So, the first step to reconciliation is a simple one. Should Trump lose, responsible Republicans must immediately congratulate Clinton and state unequivocally that they accept the results, even if Trump does not. Democrats, including Clinton, should of course do the same if Trump wins — as they have universally indicated they will. Republicans also need to work with a President Clinton, if she wins, to restore Americans’ faith in their electoral institutions. American democracy cannot thrive or survive when electoral integrity is incorrectly viewed through a partisan lens; the main type of election rigging in the United States is gerrymandering, and both parties are guilty of it. If these foundational steps do not occur, then Washington will look a lot more like Abidjan than it should.
If Clinton wins, she needs to find a way to reach out to what she called “the basket of deplorables” — without legitimizing their most deplorable ideas. Clinton will have to reconcile with an electoral base of mostly white, non-college-educated men, at least some of whom have reveled in the most toxic aspects of the Trump campaign. It may be a controversial statement, but many of Trump’s supporters are, in fact, racist. Surveys have shown that many, though not most, of Trump supporters believe that black people are less intelligent and more violent than white people. Forty-three percent of Republicans said Trump was “right” to complain that a judge with Mexican heritage was inherently biased because of his race.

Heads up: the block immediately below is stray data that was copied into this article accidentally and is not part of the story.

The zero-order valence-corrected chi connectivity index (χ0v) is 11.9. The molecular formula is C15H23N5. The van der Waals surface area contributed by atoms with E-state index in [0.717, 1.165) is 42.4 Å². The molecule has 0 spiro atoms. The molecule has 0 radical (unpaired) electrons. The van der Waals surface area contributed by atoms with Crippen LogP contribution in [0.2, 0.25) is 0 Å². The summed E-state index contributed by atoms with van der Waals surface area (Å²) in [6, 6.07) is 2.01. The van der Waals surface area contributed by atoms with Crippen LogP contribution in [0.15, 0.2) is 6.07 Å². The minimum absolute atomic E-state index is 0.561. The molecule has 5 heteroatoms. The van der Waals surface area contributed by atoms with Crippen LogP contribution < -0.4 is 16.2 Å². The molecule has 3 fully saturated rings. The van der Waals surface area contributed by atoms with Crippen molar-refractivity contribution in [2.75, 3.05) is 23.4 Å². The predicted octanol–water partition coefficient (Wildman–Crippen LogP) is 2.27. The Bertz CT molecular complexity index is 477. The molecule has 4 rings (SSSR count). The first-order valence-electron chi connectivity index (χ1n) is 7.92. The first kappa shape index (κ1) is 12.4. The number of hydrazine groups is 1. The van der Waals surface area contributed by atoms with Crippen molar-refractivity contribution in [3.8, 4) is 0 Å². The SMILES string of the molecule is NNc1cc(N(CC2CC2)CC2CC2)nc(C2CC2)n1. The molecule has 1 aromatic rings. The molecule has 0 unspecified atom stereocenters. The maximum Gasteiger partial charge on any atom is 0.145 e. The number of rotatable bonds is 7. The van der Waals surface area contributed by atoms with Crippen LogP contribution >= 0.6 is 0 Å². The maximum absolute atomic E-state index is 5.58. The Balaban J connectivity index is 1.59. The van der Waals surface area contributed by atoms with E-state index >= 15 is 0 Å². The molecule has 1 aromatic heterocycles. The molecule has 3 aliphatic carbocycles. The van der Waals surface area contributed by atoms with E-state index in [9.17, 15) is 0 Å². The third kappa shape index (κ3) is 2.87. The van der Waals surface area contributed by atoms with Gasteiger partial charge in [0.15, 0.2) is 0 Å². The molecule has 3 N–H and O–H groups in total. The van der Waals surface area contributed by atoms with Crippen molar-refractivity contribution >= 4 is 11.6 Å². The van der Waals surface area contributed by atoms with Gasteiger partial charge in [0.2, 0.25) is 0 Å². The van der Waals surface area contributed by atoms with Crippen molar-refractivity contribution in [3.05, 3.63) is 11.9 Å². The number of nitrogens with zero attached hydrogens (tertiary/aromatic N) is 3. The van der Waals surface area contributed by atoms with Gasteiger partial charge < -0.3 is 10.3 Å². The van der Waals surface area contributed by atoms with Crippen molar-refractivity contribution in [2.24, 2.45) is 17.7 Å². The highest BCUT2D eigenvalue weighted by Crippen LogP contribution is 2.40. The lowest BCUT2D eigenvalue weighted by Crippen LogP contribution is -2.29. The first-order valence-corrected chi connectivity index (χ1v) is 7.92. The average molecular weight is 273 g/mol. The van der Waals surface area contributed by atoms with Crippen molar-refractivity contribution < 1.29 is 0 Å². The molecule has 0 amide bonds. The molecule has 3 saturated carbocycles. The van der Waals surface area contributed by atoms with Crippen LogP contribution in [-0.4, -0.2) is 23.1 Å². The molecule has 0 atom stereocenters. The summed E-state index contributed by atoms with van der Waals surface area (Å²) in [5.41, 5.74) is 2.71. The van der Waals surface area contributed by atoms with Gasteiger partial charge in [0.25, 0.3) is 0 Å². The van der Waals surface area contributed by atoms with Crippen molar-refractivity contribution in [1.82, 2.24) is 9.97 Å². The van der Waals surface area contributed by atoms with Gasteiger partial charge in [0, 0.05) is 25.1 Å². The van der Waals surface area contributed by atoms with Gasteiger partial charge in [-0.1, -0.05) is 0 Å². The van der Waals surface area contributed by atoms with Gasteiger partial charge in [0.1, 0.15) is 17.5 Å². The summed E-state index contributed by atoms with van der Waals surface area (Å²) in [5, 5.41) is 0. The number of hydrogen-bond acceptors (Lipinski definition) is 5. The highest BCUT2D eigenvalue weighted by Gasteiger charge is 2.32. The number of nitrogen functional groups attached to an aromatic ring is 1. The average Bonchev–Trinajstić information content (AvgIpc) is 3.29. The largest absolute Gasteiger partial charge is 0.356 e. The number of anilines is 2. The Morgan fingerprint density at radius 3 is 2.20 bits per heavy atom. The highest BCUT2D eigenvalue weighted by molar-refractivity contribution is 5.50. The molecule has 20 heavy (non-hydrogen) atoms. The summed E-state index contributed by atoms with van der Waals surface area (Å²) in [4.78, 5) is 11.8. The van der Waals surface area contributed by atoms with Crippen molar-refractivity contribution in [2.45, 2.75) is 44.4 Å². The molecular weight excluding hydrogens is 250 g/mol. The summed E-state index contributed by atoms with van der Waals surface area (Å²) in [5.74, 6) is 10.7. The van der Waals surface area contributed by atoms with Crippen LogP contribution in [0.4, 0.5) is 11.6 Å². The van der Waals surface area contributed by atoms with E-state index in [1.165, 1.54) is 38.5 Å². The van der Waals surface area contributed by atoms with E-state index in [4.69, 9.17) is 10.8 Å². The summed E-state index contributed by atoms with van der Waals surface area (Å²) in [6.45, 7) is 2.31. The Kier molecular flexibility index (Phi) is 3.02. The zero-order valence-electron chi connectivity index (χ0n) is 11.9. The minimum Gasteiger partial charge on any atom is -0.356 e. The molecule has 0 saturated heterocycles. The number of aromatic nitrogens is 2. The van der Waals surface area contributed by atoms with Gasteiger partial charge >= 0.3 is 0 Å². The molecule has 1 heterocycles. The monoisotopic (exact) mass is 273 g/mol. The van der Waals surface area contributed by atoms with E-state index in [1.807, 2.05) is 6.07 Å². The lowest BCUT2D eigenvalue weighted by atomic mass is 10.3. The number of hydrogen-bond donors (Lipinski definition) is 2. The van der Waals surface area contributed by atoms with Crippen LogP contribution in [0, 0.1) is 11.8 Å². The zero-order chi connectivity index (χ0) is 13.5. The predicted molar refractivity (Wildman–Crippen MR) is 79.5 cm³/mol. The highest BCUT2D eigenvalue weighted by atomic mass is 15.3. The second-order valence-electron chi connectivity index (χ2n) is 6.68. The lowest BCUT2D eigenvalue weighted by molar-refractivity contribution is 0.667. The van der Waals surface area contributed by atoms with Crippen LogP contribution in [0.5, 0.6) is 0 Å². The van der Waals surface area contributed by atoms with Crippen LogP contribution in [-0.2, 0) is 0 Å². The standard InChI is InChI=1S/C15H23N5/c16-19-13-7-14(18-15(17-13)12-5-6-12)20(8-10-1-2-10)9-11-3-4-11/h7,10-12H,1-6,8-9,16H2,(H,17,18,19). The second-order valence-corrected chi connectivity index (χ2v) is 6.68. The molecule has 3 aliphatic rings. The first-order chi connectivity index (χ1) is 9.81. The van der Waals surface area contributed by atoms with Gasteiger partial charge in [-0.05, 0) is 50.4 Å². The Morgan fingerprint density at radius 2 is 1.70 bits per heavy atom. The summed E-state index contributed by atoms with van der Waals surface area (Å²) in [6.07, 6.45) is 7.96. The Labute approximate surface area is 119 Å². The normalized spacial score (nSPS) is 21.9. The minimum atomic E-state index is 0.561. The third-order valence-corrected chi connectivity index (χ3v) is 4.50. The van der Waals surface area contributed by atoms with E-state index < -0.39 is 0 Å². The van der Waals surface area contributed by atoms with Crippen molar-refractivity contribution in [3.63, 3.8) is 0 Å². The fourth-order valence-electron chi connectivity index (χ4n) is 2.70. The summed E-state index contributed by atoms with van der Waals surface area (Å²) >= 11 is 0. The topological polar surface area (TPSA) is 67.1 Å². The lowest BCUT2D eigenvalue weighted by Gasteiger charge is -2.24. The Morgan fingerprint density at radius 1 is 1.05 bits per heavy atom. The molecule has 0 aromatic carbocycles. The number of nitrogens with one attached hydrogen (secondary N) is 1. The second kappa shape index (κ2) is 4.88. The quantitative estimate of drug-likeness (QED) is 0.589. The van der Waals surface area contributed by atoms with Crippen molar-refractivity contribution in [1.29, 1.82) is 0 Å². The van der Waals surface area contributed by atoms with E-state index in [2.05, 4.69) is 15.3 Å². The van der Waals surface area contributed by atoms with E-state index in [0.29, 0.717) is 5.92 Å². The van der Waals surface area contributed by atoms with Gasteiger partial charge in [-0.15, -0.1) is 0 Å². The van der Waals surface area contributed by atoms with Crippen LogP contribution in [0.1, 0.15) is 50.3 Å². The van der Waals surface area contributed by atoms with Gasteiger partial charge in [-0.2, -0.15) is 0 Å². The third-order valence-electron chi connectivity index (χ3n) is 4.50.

And yet democracy works best when electoral victories do not result in vindictive and exclusionary governance. Citizens need to have a stake in the political system; they need to feel represented. That doesn’t mean accepting racism, or misogyny. But if Trump or Clinton voters feel completely abandoned or excluded in a system where “compromise” has become a dirty word, they may simply fight to undermine the system itself. To avoid that, establishment politicians — in the United States and around the world — need to incorporate people with unsavory views, whether it’s racist Trump supporters, ex-guerrillas in Colombia, or members of the authoritarian old guard in Tunisia.